Green tech is China’s ‘gold mine’

The market for environmental data is booming, and with it the opportunity for China-Europe cooperation, write Guan Ting and Jost Wübbeke

China’s market for environment-related technologies has experienced very rapid growth in recent years. China’s tightening environmental policy is the central driving force behind this development. A case in point is the market for environmental monitoring.

The systematic gathering of information on enterprise emissions and eco-system conditions is the foundation of effective environmental policy. The policy-driven market saw a six-fold increase of sales of monitoring equipment between 2006 and 2015 (see figure 1). As China’s efforts for a clean environment are likely to continue, green technology will be a gold mine for the environmental industry for the years to come.

China’s environmental policy drives demand

To cope with the mounting environmental challenges, the Chinese leadership adopted a set of new policy measures. These include action plans to combat air, water and soil pollution and the revision of the Environmental Protection Law. In 2015, the Chinese government passed the new Air Pollution Law. This law was supported by an emphasis of government statements to tackle air pollution.

As part of these efforts, the government wants to enhance national monitoring networks. Five years ago, China had a highly fragmented monitoring network that was hardly able to assist in implementing and enforcing environmental regulations. The policy shift towards stricter environmental protection and more stringent regulations and standards led to an increase of sales for all categories of monitoring equipment: pollution source monitoring, water quality monitoring, air quality monitoring, sampling apparatuses and data transmission instruments.

The effect of government policy on markets is most visible in the area of air quality monitoring. In 2011, urban smog became a priority on the political agenda. Consequently, the sales of air monitoring devices tripled in 2012. First, the government released stricter regulations to reduce smog: According to the Ambient Air Quality Standards (GB3095-2012), limits for PM2.5, O3 and CO were added to the automated monitoring system from 2012 onwards. That led to a surge in sales (see figure 3).

Second, the government decided to improve the validity of the monitoring system by increasing the number of data points and the covered area. Before 2011, China did not have any network for monitoring particles smaller than PM2.5. In 2012, the national air quality monitoring network expanded from 113 major cities and 661 monitoring sites to 338 cities with 1436 monitoring sites.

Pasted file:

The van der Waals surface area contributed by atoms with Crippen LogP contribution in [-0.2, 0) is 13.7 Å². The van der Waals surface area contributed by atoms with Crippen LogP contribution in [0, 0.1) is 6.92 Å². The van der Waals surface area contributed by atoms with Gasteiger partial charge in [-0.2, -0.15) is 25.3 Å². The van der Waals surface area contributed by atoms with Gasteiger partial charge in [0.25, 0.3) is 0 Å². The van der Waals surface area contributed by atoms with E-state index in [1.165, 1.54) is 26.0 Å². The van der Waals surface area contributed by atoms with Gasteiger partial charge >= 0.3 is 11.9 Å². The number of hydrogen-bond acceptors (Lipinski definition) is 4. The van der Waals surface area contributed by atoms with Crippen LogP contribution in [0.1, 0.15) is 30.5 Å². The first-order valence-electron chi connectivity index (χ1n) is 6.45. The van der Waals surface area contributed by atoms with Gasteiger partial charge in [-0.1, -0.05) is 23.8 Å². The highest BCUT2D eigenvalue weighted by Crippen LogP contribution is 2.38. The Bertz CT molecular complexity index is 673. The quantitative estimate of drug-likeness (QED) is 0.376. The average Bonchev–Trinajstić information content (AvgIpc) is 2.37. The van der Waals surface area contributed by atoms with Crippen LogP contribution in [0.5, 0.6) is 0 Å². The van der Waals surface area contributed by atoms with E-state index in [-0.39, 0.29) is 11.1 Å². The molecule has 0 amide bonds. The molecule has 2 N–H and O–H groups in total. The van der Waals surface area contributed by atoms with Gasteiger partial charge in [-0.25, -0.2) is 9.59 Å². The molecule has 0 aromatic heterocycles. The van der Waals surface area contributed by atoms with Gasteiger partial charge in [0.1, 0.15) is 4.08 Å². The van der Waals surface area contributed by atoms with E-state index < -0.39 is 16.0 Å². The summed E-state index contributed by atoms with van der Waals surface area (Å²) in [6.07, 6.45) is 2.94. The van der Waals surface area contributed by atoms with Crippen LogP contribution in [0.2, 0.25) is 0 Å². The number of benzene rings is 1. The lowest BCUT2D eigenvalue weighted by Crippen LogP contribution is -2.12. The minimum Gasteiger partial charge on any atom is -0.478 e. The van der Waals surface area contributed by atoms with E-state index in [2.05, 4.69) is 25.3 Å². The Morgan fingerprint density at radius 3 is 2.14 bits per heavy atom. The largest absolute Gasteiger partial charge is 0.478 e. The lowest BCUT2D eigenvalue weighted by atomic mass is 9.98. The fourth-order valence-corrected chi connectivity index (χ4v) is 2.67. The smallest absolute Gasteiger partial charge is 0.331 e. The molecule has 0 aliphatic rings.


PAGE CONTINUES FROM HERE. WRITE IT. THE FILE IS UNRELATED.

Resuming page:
Eastern coastal provinces are lead markets

The effect of government policy on the market for environmental technology is strong, but varies by region. Multiple factors contribute to the uneven market growth. These include disparities of economic development and the financial capacities of local governments, public awareness and varying degrees of public demand for a clean environment, and, of course, the degree of environmental pollution. Figure 4 shows that provinces with higher economic development and a very high degree of pollution have the largest local markets for environmental monitoring equipment. Subsequently, disparities of the environmental monitoring market are expected to continue as they are rooted in the uneven development between regions.

Policies likely to continue

Current policies and statements indicate that China is moving towards even tighter environmental regulations and stricter standards for environmental monitoring. In March 2016, environmental protection was high on the agenda at the National People’s Congress: Premier Li Keqiang promised to “step up efforts and conduct online monitoring of all polluting enterprises.” Chen Jining, Minister of Environmental Protection, announced that a series of strict environmental plans and policies, including new laws to tackle soil pollution, would be released soon.

Beijing sent clear signals that the market for environmental monitoring would be strongly supported by the government in the coming years. The “Program for Constructing the Ecological Environment Monitoring Network”, clearly states that China will establish a national unified real-time online environment monitoring system. This opens a new market for third-party environmental monitoring operations and maintenance.

Opportunities for cooperation between China and Europe

For Sino-European environmental cooperation, the growing market for environmental monitoring equipment and related technology creates huge opportunities. European suppliers of environmental technology can seize the growing business opportunities in China, while the quality of China’s environment could improve with the help of these foreign enterprises.

Reflecting the deepening cooperation, the export value of devices for monitoring, analysing and assessing environmental conditions from the European Union to China more than doubled between 2009 and 2014 (see figure 5). German suppliers in particular increased their sales to China. This growth is likely to continue. In contrast to many other industries, the market for environmental technology has so far not been affected by the downward pressure of the economic slowdown in China.